- Autism affects tens of millions of children worldwide
- Antipsychotic drugs are prescribed to treat irritability, but it increases food craving
- Type 2 diabetes drug metformin may help maintain or reduce body mass index
a common drug used to treat type 2 diabetes
can also be effective to reduce weight in children and adolescents with autism spectrum disorder (ASD). Children with autism
are prescribed antipsychotic drugs to treat irritability and agitation. This increases food craving and results in excessive food intake, contributing to weight gain. A new study claims that diabetes drug metformin can help maintain or reduce body mass index of children with autism.
Impact of Metformin on Body Mass Index
‘Children and adolescents with autism are likely to be overweight due to side effects of antipsychotic drugs. Diabetes drug, metformin significantly reduced weight and body mass index.
Studies have shown that adolescents with autism are more likely to be overweight than those without developmental disabilities. Antipsychotic medications risperidone and aripiprazole are the drugs the U. S. Food and Drug Administration has approved for use in autism. Long-term use of antipsychotic medications increases weight gain and BMI, increasing the risk of diabetes.
The researchers investigated the effectiveness of commonly used diabetes drug, metformin, in counteracting the weight gain associated with antipsychotics. A team of researchers from The Ohio State University, University of Toronto, University of Pittsburgh, Vanderbilt University, Massachusetts General Hospital and Harvard Medical School conducted a double-blinded randomized clinical trial in children and adolescents with autism.
The clinical trial involved 60 children and adolescents between the ages of 6-17 with autism. The participants were overweight due to side effects of antipsychotic drugs prescribed to treat irritability and side effects. The participants were given metformin drug for 16 weeks. The results showed that metformin significantly reduced BMI scores of the participants than those in the placebo group.
"This is a very special group, as young people with ASD present with many unique challenges. By definition, they experience communication difficulties, and they're reported to have more gastrointestinal (GI) difficulties than most other patient groups," said Michael Aman, professor emeritus of psychology at The Ohio State University Wexner Medical Center's Nisonger Center and lead investigator at Ohio State.
"It's critically important that we investigate new ways to support healthy outcomes as early as possible for those who are on antipsychotic medications. Use of antipsychotics to help manage irritability associated with ASD can sometimes be longterm, which means we need to provide families with solutions that support lasting optimal health in their children," said Dr. Evdokia Anagnostou, principal investigator of the study and senior clinician scientist and colead of Holland Bloorview Kids Rehabilitation Hospital's Autism Research Centre.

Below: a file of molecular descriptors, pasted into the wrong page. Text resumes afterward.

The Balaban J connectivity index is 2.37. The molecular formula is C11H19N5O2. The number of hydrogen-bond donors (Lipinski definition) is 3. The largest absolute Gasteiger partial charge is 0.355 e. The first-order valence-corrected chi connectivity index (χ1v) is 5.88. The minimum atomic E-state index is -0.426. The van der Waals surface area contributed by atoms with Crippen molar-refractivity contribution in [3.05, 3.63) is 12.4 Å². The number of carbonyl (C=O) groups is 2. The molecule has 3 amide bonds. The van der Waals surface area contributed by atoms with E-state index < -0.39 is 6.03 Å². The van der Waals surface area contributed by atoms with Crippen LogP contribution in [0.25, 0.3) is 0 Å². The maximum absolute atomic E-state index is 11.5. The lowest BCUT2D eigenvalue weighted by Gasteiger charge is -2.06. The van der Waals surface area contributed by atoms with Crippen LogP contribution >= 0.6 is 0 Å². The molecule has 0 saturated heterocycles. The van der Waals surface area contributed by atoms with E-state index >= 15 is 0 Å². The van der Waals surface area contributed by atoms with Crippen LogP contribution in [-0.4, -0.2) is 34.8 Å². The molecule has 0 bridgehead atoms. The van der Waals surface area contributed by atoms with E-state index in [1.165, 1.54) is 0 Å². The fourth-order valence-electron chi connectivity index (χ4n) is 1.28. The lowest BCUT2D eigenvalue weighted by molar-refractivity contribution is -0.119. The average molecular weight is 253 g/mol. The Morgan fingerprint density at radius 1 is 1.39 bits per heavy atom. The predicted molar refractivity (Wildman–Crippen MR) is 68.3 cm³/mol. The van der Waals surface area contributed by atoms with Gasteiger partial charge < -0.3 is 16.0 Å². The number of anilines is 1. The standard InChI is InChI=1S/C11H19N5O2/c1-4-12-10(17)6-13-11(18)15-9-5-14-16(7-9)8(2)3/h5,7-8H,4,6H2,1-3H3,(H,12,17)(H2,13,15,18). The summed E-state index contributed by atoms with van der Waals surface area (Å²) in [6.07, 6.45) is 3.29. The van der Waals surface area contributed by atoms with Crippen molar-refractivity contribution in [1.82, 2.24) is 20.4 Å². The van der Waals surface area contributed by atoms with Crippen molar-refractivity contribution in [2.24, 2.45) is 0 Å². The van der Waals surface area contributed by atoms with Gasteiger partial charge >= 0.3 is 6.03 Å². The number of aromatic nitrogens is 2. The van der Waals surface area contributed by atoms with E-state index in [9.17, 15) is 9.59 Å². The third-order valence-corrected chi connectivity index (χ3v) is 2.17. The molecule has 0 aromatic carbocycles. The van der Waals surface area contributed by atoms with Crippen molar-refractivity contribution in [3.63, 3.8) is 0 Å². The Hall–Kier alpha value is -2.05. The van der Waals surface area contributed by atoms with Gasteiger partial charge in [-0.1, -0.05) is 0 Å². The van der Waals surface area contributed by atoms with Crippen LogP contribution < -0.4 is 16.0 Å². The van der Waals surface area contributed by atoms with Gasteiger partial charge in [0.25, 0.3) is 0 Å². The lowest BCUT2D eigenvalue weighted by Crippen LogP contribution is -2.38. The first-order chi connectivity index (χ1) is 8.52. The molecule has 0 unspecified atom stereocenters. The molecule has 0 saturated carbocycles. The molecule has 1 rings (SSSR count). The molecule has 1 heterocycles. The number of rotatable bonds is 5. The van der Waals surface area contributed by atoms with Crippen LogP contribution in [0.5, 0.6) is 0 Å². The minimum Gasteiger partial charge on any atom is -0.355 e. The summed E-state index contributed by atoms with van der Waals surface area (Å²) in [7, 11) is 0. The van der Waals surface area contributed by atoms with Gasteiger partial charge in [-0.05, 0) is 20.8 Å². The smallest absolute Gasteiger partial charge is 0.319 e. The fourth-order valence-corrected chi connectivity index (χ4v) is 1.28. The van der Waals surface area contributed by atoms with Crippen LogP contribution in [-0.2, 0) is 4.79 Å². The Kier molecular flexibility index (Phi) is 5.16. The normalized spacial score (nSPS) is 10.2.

Children who were prescribed the drug metformin were able to maintain their treatment compared to placebo group. The researchers observed that metformin did not cause any behavioral changes, such as increased irritability, said Aman.
Only a few studies have examined treatment and prevention of weight gain in children and adolescents with autism. Researchers note that the results of the current study are promising in terms of weight management.
"Food selection commonly associated with autism adds to the challenge of weight management. It's not the amount that's eaten, rather the food choices that are a byproduct of the cravings and linked to weight gain," said Aman. The study is published in the Journal of the American Medical Association Psychiatry
is a complex disorder of the brain development. The condition is characterized by difficulties in social interaction, verbal and non-verbal communication and repetitive behaviors. Autism affects tens of millions of children worldwide. In the last few years, the prevalence rates of autism have increased by 10 to 17 percent every year. According to the statistics of the US Centers for Disease Control and Prevention (CDC), one in 68 children is likely to be diagnosed with autism. This neurodevelopmental disorder is four times more common among boys than girls.
Antipsychotic Drugs for Autism
Antipsychotic drugs are used to treat a variety of symptoms in autism such as irritability, hyperactivity, aggression, and self-injury. Chlorpromazine, trifluoperazine, thiothixene, trifluperidol, fluphenazine and molindone are some of the antipsychotic drugs. One of the most troublesome side effect of antipsychotics is weight gain. Antipsychotic drugs induce weight gain due to changes in appetite and weight gain. Excessive weight gain can lead to the development of diabetes, cardiovascular diseases, and hyperlipidemia (elevated levels of cholesterol). Some of the other side effects of antipsychotic drugs include constipation, dry mouth, and muscle stiffness.
The study concludes that diabetes drug, metformin can be prescribed for young children with autism along with antipsychotic drugs. Metformin can significantly lower BMI scores and prevent the risk of developing obesity-related diseases.